The science of auctions: how to make it work for you
Have you ever wondered about the psychological aspects behind auctions? A phenomenon called ‘social proofing’ has a lot to answer for – and if you understand it you can use it to your advantage.
If you attend any auction across Melbourne on a Saturday there’s a pretty good chance you’ll see the following scenario play out –
Auctioneer: “Where can I see a fair and reasonable start for this property!”
Auctioneer: “Who wants to start it off!”
Auctioneer: “Surely you haven’t all come just to see me!”
Finally someone calls out a bid, and all of a sudden there’s a flurry of hands in the air.
Auctions are a great example of ‘social proof’ – a psychological phenomenon where other people’s actions reinforce one’s own decisions. Imagine you’re heading out for breakfast and there’s two café’s side by side – one is empty, and the one next door is full. You are more likely to chose the busy one, because the assumption is made that something must be wrong with the empty cafe if nobody’s eating there. It’s the same at an auction – if nobody is bidding, it can sometimes (often subconsciously) make people question their own judgement. As soon as someone else has put their hand up, it provides validation that no: there’s nothing wrong with the property, and yes: other people do see value at that price thereby triggering the other potential buyers in the crowd to join in.
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Social proof can go both ways. If there’s active bidding it can signal to others that the property must be desirable and that its worth fighting for, which often encourages people to stretch beyond the budget they originally had in mind. But if there’s no bidding at all, it can sometimes result in a property being passed in, even though there are people in the crowd who have every intention to buy the property. Without the social proof of competition they freeze up, second guess themselves and begin to have doubts. We’ve seen many properties pass in on a vendors bid, only to have multiple parties then go inside to negotiate against each other.
We often have to remind our clients that a pass in scenario is a good outcome, as we now have the sole right to negotiate and sometimes the opportunity to alter terms or conditions. A property can pass in for a multitude of reasons – the vendor could be holding out for a silly price, the agent may have have lost his leading buyers as they bought elsewhere, other buyers might not have finalised their finances in time for the auction, or perhaps there was a micro glut of similar properties on the market that month. A pass in should never make a buyer doubt all of the due diligence they’ve worked on before the auction around value and suitability.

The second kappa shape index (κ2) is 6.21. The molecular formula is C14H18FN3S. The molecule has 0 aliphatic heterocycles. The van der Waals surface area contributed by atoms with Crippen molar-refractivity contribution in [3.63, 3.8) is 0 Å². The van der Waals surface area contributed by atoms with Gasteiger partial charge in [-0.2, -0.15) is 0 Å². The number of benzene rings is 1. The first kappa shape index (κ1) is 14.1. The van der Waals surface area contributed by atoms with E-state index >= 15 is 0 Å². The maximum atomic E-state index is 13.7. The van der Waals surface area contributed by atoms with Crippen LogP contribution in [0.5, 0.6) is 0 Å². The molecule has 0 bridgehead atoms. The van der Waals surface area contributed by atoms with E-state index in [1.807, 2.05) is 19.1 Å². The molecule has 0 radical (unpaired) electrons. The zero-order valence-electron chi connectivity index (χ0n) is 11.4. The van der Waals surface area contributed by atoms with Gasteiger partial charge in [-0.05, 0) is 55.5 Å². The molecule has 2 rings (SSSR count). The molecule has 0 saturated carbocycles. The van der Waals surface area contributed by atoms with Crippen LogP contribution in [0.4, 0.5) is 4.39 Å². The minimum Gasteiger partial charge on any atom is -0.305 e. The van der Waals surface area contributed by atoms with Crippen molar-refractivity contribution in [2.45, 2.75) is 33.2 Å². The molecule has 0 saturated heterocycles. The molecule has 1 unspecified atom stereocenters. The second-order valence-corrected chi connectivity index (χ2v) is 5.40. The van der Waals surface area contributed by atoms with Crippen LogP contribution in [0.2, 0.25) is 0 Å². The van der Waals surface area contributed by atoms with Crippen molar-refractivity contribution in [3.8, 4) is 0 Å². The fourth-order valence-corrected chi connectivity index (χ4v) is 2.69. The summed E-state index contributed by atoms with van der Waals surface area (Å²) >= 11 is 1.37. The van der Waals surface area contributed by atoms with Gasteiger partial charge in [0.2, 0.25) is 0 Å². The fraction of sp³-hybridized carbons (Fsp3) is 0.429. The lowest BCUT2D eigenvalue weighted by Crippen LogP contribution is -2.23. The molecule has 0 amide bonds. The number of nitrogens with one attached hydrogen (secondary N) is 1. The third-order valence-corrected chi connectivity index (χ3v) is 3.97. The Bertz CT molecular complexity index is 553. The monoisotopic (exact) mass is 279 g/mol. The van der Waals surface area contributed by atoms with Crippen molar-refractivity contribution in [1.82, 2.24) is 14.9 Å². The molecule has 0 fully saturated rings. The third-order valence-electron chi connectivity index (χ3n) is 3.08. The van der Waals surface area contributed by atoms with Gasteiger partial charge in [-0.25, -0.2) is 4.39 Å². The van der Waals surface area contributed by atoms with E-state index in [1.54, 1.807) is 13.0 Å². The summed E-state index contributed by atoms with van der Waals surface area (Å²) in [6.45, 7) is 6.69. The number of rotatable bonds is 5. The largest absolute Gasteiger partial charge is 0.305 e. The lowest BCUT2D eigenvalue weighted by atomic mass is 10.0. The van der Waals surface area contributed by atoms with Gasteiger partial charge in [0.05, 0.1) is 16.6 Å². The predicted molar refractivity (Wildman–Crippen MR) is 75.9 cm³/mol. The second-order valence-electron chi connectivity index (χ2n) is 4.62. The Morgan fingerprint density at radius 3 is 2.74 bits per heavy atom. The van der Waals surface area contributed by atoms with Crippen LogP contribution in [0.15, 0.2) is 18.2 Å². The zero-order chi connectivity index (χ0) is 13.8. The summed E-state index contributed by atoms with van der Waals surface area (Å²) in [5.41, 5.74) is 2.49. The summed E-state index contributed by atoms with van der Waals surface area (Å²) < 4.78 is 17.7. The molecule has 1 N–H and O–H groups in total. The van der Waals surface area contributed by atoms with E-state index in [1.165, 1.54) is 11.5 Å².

Private sales in a market which is dominated by auctions can also make people feel nervous, prompting questions like ‘why isn’t it good enough to take to auction?’, and ‘if it’s such good value, why hasn’t someone bought it already?’. When I see a private sale, I see an opportunity to pursue a property where I know what the vendor is asking for, rather than going to auction and not having a transparent reserve. It’s a catch-22 with a private sale which has been sitting on the market for some time – people might be keeping an eye on it but as soon as someone else puts an offer in it could be too late.
Each agent has their own method for dealing with competing buyers in a private sale process. We always prefer a transparent method where the agent holds a boardroom auction or calls every buyer back and forth until ‘last man standing’. The worst situation for a buyer is the ‘best and highest’ method, where no offers are disclosed and each person has one opportunity to submit their offer. As the agent won’t give them another opportunity to increase their offer, they need to ensure this is their ‘walk away’ price. When placed under this pressure, its very rare someone will submit their absolute highest price, as they’ve always got a fear of paying too much in the absence of knowing the other offer. They could be paying $1,000 more than the next highest offer, or they could be paying $30,000 more. This lack of transparency often leads people to submit their ‘hopeful’ rather than their ‘best’ price (which they would have stretched to at auction in the face of visible competition), and have regrets when they miss out on the property for a price they would have paid.
As buyers advocates we need to try and remove all external forms of psychological influence when purchasing a property, and this includes our client’s perception of other people’s attitudes and actions. We rely on more tangible decision making tools such as comparable sales, market conditions and supply/demand analysis, investment grade criteria, rental appraisals and our own local market knowledge. Focusing on sound due diligence allows us to act with our head, not our heart.
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